Movies that Change Your Attitude to Westward Expansion

The history of the United States cannot be complete without the history of the Westward expansion. The expansion begins along the East Coast and continues to the pacific ocean. As an optimistic student getting a western education, you might wonder if the good social media benefits we have now would have impacted the expansion. However, many intellectual writers have argued that the westward movement didn’t just start in a day. It started before American Independence; Americans started moving up to what is now called Kentucky and Tennessee. Not only that, the Westward movement saw to the acquisition of Hawaii, Alaska.

In the early 1800s, there was a deep cause to break free from the monarch ruling of the British. The history of the westward movement goes on and on. You can check the library or the Internet if you need the westward expansion essay examples for any academic research. Also, if you ever need writing tips or help with history essay on the westward movement, this article will give you a solid background to your coursework. Interestingly, in any American school or college, you will be taught a thorough lesson across several amazing histories of the country.

Movies that Change Your Attitude to Westward Expansion

It’s been centuries after the Westward expansion; there are several changes, especially the social media and access to the Internet. If the expansion had taken place during the social media era, it would have been a great lesson on how to use social media for best record purposes. Due to poor visual documentation of the expansion, movie makers and individuals have preserved this memory and history for us and generations to come. If you ever get bored of your University lectures, below are a few movies that would change your attitude to westward expansion.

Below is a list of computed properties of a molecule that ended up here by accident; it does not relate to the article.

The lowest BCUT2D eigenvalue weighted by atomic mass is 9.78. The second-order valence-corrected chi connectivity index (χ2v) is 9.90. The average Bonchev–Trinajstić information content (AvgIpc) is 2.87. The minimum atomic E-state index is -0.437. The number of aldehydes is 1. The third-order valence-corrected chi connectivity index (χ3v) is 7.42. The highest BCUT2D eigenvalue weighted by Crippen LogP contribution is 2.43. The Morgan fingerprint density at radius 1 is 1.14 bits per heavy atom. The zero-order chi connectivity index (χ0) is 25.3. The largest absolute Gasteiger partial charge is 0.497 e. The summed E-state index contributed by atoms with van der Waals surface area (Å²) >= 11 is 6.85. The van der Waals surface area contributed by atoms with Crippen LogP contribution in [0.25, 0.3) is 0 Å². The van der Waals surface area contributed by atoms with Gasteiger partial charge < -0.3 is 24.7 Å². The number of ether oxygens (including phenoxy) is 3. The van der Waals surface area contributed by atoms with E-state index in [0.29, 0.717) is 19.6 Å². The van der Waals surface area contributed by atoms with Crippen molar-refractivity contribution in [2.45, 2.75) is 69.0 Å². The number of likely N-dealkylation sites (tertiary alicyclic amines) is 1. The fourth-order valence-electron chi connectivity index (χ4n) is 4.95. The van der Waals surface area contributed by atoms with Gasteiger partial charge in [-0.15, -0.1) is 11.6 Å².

The Gold Rush (1925)

The Gold Rush, written, produced, and directed by Charlie Chaplin, is a silent movie that tells the story of a gold digger, Jim, who goes to Alaska to find gold. It wasn’t a big deal to be on the gold-finding quest. Everyone else was also digging different places. This movie is symbolic of the California gold rush’s tale of 1849, where almost everyone was obsessed with finding gold. This movie is both sad and comedic at the same time.

Depicting how desperate Jim was to find the gold and his string determination despite the storm that raged outside his cabin. In hunger, sickness, homelessness, and all sorts, he made sure he was wealthy at the end of it all. Jim – Chaplin’s unique acting made the scenes fun to watch, and though it’s a sad movie, you can’t help but laugh your head off.

The Big Trail (1930)

Raoul Walsh’s The Big Trail witnessed the new Hollywood windscreen presentation. This movie got national recognition as a culturally and historically significant movie. The plot of this movie is similar to The Covered Wagon, shot in 1923. The Big Trail is John Wayne’s first lead role. Playing Breck Coleman, a young trapper who seeks to avenge the death of his friend who was killed for his furs. Standing face to face with Flack, the killer, Coleman immediately suspects Flack of being his friend’s murderer.